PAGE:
Another pint of Pilsner lands on the table and another mark is made on our card. The server plonks down further pints wherever a glass is in danger of becoming empty, or rather, less than 1/4 full. He then returns to his place at the bar and starts pouring again. Every now and again a tourist will enter and try to order at the bar, only to be told in Czech to ‘sit the f*** down’ (if, indeed, a seat is available). This is more than table service, this is fresh pints on demand before you even ask for them, at Prague’s U Zlatého tygra (The Golden Tiger).
Once more, our mugs of fresh Pilsner clunk together with the satisfyingly hefty sound of marble statues butting heads. Syllabub-like foam packed with fragrant hop oils gives way to the bright, sweet and sharp palate, and conversation fills in the gaps between mouthfuls of beer. The Golden Tiger is pure beer culture, and whilst it is quintessentially Czech, it is a pub that anyone in Northern Europe will find both immediately familiar and refreshingly simple.
As it’s such a singular pub in Prague, it’s fitting that there’s only a single beer available: Pilsner Urquell (40 Czech krone or about £1.15 for 0.5l). In the UK, such an arrangement would typically indicate a heavily branded corporate lounge, the kind typically seen in lager adverts on TV. In reality, The Golden Tiger has more in common with my dad’s village boozer, including its grudging acceptance of non-locals proving they don’t take up too much room. It’s almost exclusively populated by men, sat shoulder to shoulder around long tables on long benches. The walls are decked with Pilsner breweriana and coat hooks at frequent intervals. Vaulted ceilings, stained glass and golden iconography suggest a religious following, but it just feels so pubby. You come in, you take your coat off, you sit, you drink. Eventually, you might leave, but the beer is just so good.
Unlike so many before it, Pilsner Urquell itself has been left largely untouched by the takeover of a multi-national. Here in its homeland, it is enjoyed by the half-litre with a good inch of head, and drank fairly briskly. Czechs believe the beer’s character dies the second its head recedes to expose the beer beneath to light (about twenty minutes), and would rather order another pint than sup the imperfect dregs. That zealous attitude towards beer, appreciating it through drinking it, is truly Czech.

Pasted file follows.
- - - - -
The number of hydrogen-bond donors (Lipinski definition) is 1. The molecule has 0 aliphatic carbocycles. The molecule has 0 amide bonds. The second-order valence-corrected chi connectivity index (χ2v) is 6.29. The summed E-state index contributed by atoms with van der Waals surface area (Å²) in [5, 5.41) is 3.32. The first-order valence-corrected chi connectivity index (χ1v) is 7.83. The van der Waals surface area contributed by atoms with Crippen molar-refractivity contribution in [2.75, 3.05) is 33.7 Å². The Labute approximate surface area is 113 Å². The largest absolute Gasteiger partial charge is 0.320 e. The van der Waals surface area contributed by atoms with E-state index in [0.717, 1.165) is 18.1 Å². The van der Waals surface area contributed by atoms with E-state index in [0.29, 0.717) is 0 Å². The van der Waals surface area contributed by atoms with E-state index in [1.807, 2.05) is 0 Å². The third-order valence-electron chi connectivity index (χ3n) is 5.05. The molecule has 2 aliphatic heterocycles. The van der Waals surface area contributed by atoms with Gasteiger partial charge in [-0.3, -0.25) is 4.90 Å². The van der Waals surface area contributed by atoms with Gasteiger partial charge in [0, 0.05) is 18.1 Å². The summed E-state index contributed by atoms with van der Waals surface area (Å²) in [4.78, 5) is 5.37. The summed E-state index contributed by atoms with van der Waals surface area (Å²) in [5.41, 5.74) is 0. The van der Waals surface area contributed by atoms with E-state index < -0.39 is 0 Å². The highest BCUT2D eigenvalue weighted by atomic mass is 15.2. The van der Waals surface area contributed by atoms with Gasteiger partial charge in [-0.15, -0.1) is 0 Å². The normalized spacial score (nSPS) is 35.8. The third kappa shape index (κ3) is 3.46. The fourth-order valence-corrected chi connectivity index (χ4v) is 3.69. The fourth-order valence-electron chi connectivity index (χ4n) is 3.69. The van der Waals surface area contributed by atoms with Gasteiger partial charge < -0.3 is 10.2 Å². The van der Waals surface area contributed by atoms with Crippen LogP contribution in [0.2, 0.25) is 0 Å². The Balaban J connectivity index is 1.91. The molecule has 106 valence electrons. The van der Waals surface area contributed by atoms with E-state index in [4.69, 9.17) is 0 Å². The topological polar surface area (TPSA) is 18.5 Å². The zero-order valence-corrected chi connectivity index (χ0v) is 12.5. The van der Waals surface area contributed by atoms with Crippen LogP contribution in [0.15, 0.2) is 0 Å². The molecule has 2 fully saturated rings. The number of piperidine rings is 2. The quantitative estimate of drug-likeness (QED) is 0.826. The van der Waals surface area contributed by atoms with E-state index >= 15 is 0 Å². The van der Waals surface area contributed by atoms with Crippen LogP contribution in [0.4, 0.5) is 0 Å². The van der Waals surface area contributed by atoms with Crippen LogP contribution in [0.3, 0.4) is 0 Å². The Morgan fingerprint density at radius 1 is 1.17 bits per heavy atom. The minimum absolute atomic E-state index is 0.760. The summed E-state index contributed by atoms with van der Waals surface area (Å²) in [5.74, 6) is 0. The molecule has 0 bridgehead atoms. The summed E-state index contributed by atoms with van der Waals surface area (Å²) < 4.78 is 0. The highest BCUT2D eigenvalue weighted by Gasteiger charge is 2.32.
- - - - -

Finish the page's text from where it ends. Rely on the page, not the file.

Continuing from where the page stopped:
The building the pub is in dates back to the 14th or 15th century, and there is record of it as a beer hall from 1816, thought it is likely to have been in similar use earlier than that, since it gained its distinctive wall relief of a tiger in 1702. It has gained a storied history and a reputation for truly ‘democratic’ drinking (the mayor sits beside a common labourer, who sits beside a famous writer, who is chatting to a visiting Bill Clinton and so on). But unlike many other extremely old pubs I’ve visited, The Golden Tiger feels like a real pub, not just an interactive museum exhibit. I try to judge these historic places in much the same way as a pub built yesterday: not on what it’s supposed to be like, or what its history is, but what it’s like right now, that very moment as a take my seat with a beer.
Pubs after all are buildings that generate atmosphere, whether they intend to or not. Controlling that atmosphere can be difficult and depend on myriad criteria, but that tangible sense of vibe and energy and other such words is what defines the place. The Golden Tiger, with no eclectic beer range or unusual concept relies almost solely on its atmosphere, which is incredible. It actually seems to breathe somehow, with life and noise and beer, and I think that has a lot to do with the rhythm of the place.
As a party arrives and takes seats, the server arrives with a sufficient number of pints of Pilsner and places a piece of card with the equivalent number of marks on it on the table. As more pints arrive, more marks are made on the card. To end the cycle, one must almost physically arrest the bartender in the act, and make it clear that you want your bill settled. Yet most of the time, when the chap returns, looks that say “one more?” are exchanged, answered by the thunk of more mugs of beer. That rhythm of beers hitting the table and the burble of conversation becomes a sort of music, a soundtrack to a flawless scene played over and over for everyone’s enjoyment.
Out of the corner of my eye, I see a man arrive and hang his shiny, multi-coloured tracksuit jacket on the coat hook. On the hook next to it he hangs a thin, flimsy red-and-white striped plastic bag, universally a symbol of a market purchase. He nods greeting to his friend, then looks over his shoulder as if to check his freshly-bought treasures are still there. I can see them through the thin bag: several vinyls, the one at the front bearing the logo of Def Leppard. This is probably one of the chaps Bill Clinton chatted to. I can just tell. I look back to my beer, and on cue the barman arrives with more mugs of Pilsner.
That moment left a strong imprint on my mind. When I reach the last few gulps of a great pint of Pilsner now, wherever I might be, I wonder if I’ll see a golden tiger at the bottom, a glimpse of a Def Leppard record, and look to see if someone is bringing me a fresh glass.
U Zlatého tygra
110 00 Praha 1
My trip to Prague was sponsored by the generous hospitality of Pilsner Urquell and Mark Dredge, their Beer Correspondent.